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Jude Lally


Jude was born in the early 80’s—when Reagan introduced the country to the War on Drugs and, in turn, the country was introduced to crack-cocaine, when Michael Jackson and Madonna duked it out with Bret Michaels (Poison) and Vince Neil (Motley Crew), and when headbands and ripped sweatshirts were in, disco was out, and MTV reined supreme.

He was raised by a single-mom and had an older bother to scuffle with growing up. Finding it tough to make it on her own while raising two young boys, Jude’s mom moved the family countless times – ending up in the proximity of family, romantic interests, or wherever the job led. As if things weren’t tumultuous enough for Jude, at the tender age of 16 he was diagnosed with a rare neuromuscular disease called Friedrich’s Ataxia. With no cure, no known treatments, and the fact that the condition is progressive, i.e. it worsens over time, his future seems bleak. But behind every wall of sorrow is a voice, crying out to be heard…and for Jude, writing is his only outlet.

Currently, Jude resides in his hometown (what he considers his hometown) of Lexington, Ky. He began attending the University of Kentucky in 2000, where he earned a BA in Business Administration. His passion coming out of high school was creative writing but after 2 ½ “undeclared” years, he was pressured into deciding on a major that was more “job-oriented,” like business. Now it’s three years later and he is jobless. His degree just sits in a drawer. He is a member of two writers groups, sends out periodic e-mails containing some of his new poems to nearly 70 people, and loves watching drunk people dance, reading Charles Bukowski, and telling dirty jokes.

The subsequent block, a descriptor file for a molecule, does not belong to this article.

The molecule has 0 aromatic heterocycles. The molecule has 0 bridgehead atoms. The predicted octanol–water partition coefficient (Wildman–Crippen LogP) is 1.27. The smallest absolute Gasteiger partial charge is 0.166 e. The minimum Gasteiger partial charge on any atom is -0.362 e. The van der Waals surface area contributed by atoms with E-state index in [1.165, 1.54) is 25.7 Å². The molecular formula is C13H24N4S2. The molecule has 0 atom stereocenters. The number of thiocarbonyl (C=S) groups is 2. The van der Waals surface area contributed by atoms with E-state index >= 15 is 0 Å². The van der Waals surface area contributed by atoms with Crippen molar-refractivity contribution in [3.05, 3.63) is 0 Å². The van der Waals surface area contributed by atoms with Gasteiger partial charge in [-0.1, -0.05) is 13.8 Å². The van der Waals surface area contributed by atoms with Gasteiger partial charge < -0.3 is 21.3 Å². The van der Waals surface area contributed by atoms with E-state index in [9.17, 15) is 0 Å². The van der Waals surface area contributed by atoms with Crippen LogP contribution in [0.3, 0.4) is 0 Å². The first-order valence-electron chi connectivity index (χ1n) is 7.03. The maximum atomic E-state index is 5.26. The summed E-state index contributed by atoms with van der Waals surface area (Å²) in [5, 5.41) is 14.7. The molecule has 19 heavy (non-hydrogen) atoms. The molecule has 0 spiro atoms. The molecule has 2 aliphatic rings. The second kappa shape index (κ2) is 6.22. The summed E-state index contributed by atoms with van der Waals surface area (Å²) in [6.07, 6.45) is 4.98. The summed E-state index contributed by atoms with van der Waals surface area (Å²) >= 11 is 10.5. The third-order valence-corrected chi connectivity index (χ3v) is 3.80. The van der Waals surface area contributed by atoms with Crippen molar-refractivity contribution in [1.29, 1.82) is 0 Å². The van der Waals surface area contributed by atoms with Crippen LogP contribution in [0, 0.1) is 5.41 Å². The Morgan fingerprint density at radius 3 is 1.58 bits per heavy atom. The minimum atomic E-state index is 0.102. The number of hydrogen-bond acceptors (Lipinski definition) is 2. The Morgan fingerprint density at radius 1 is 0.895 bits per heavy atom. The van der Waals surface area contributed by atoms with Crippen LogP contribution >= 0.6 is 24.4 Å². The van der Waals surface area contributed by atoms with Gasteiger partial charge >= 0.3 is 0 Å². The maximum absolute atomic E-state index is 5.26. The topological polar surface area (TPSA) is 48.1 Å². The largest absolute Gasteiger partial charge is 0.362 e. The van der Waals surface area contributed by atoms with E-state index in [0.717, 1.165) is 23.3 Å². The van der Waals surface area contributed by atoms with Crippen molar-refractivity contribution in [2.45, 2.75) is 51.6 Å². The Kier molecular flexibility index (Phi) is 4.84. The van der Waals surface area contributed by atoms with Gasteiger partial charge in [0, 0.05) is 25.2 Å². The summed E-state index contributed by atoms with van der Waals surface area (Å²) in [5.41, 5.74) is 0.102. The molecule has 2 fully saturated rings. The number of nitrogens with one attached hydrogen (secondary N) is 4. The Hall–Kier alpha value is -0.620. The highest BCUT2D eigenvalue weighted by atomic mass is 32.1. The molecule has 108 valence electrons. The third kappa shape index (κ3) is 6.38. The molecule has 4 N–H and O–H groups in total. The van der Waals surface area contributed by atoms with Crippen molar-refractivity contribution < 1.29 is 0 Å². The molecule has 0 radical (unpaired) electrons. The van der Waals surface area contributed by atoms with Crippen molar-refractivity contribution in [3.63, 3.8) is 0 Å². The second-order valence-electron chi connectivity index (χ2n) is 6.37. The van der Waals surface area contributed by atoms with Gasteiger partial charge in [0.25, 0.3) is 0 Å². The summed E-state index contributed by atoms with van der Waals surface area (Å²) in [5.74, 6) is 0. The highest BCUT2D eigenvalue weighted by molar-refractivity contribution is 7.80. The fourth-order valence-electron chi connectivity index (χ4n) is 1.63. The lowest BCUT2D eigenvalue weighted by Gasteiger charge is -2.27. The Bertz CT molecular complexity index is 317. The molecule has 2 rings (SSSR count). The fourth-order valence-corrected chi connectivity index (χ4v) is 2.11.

Jude writes mainly poetry and prose, although on occasion (albeit seldom) he is able to generate a short story by pecking away on his computer keyboard. Unfortunately, this is the only means of writing that he is able to do. Lacking the ability to physically write (scribe) or type – with very much speed or accuracy – his writing output capability is limited. But living with his obstacles and impairments is what compels him most to write. He has also tried using voice recognition technology, but to no avail.

In the words of Helen Keller, “Character cannot be developed in ease and quiet. Only through experience of trial and suffering can the soul be strengthened, ambition inspired, and success achieved.” That pretty much sums up Jude’s philosophy.

Jude’s contributions: